The issue of violence in entertainment media was again raised only days after the release of violent video game Mortal Kombat. Wade Stephens looked at the different arguments in the on screen violence debate.

The Anglican Archbishop of Melbourne hosted a public forum to discuss whether violence in movies, television and video games impacts people’s behaviour.

The Archbishop, Dr Philip Freier, was concerned that advertising companies are constantly scrutinised over the content they show, but graphic violence is still prominent on Australian television screens.

“You can influence people’s behaviour by advertising in all sorts of ways, and the other side, there seems to be an argument that people’s behaviour is not in any way detrimentally influenced by participating in violent games.”


Author, journalist and former editor Bruce Guthrie and criminologist Professor Alison Young, of the University of Melbourne, both spoke at the forum, which was held on Wednesday November 14.

“There are lots of problems with that argument because I think that choosing a hamburger or choosing a clothing detergent is not the same as choosing whether or not to commit an act of violence,” said Professor Young.

Professor Young has spent time analysing on screen violence and how it affects the public.

“I’ve looked at the aftermath of the Port Arthur massacre, I’ve looked at the aftermath of the Columbine school shootings in the US, and similar events in the UK. So I’m interested in how those singular, very unusual, events are often used to kick start changes in legislation or in social policy.”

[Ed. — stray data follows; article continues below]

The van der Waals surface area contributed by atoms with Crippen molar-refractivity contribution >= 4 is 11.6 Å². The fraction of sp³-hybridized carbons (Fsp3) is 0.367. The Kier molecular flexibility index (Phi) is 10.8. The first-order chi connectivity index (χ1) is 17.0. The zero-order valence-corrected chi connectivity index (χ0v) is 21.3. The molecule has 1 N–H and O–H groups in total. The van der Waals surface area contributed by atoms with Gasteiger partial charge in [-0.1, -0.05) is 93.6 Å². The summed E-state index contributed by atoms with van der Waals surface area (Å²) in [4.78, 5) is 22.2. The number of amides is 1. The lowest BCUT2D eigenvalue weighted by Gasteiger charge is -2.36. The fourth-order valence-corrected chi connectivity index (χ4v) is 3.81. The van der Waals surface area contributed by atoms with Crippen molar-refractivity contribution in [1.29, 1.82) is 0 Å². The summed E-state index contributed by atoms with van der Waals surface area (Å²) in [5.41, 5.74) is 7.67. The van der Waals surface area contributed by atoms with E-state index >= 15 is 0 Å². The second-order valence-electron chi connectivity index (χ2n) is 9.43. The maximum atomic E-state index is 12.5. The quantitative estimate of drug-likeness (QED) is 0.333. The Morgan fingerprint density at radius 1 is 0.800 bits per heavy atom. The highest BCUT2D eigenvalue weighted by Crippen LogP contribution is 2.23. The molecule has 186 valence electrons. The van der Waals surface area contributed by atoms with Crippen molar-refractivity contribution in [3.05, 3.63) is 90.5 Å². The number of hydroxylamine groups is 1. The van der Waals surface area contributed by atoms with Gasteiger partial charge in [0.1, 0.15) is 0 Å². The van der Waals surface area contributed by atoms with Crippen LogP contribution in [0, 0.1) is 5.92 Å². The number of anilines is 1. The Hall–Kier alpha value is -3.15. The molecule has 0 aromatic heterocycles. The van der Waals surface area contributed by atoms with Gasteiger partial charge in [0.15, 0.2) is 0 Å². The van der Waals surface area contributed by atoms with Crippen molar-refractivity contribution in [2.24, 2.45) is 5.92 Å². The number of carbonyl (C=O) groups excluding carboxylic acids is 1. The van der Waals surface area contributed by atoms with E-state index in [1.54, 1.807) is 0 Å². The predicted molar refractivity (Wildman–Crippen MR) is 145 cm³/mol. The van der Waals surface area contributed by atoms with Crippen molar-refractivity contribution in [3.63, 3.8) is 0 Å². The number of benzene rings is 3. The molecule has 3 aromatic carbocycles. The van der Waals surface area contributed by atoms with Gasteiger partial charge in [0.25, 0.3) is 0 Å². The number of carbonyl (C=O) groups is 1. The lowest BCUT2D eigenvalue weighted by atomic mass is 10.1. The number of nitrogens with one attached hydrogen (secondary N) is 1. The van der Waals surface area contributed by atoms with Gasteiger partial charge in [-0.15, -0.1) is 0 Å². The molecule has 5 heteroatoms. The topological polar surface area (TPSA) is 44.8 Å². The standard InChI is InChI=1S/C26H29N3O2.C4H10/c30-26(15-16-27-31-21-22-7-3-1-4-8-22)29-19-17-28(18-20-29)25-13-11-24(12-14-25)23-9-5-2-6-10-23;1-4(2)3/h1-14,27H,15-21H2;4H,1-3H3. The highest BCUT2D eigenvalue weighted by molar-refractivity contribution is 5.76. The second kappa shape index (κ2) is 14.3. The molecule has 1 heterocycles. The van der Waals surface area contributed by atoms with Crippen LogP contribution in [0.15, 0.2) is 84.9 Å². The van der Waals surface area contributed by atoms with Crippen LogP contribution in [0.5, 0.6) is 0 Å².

Professor Young said there are no studies that conclusively link on screen violence to violence in real life.

Dr Freier said he does believe there is a relevance to some depictions of violence, but that the distinction should be made clear.

“You might watch a movie which is a violent movie, but you might feel very sobered. We’re talking about Schindler’s List, a movie which, in a way, depicts highly violent events, but, in another way, gives people a message of the futility of that violence and courage that comes out of suffering,” said Dr Freier.

He said the main issue for him was media that showed violence for the sake of violence, or video games that put players in a situation of kill-or-be-killed.

Dr Freia said that social policy might need to adapt to deal with violence in extreme cases, because violence is now a necessary part of many movies and video games.

“We should be concerned about the violence and seek to be getting people to think more about it and engage in responsibility, because if people are socially isolated, and they’re away from other people who are positive influences who might work through them with their problems, they probably are at a higher risk because they’re immersed in a virtual world feeling socially isolated and perhaps with their own issues and problems that cause them to be quite despairing. It’s imaginable that can lead to a very destructive scenario for them and for others.

However, Professor Young said that, despite the link between violent movies and events like the Port Arthur massacre, violence in media has its place.

“When one of these events takes place, there’s often a search for a cause or some factor that can be blamed. It’s quite understandable – people want to know what went wrong, and controlling violent images might be a way that a government shows itself to be doing something about an issue, trying to prevent it happening again. But, of course, it’s a very different thing to base a social policy on the act of one individual, really an immeasurably small minority, and not on the acts of the majority who normally watch violent images without any kind of behavioural changes whatsoever.”

Wade Stephens is a journalist for The Wire.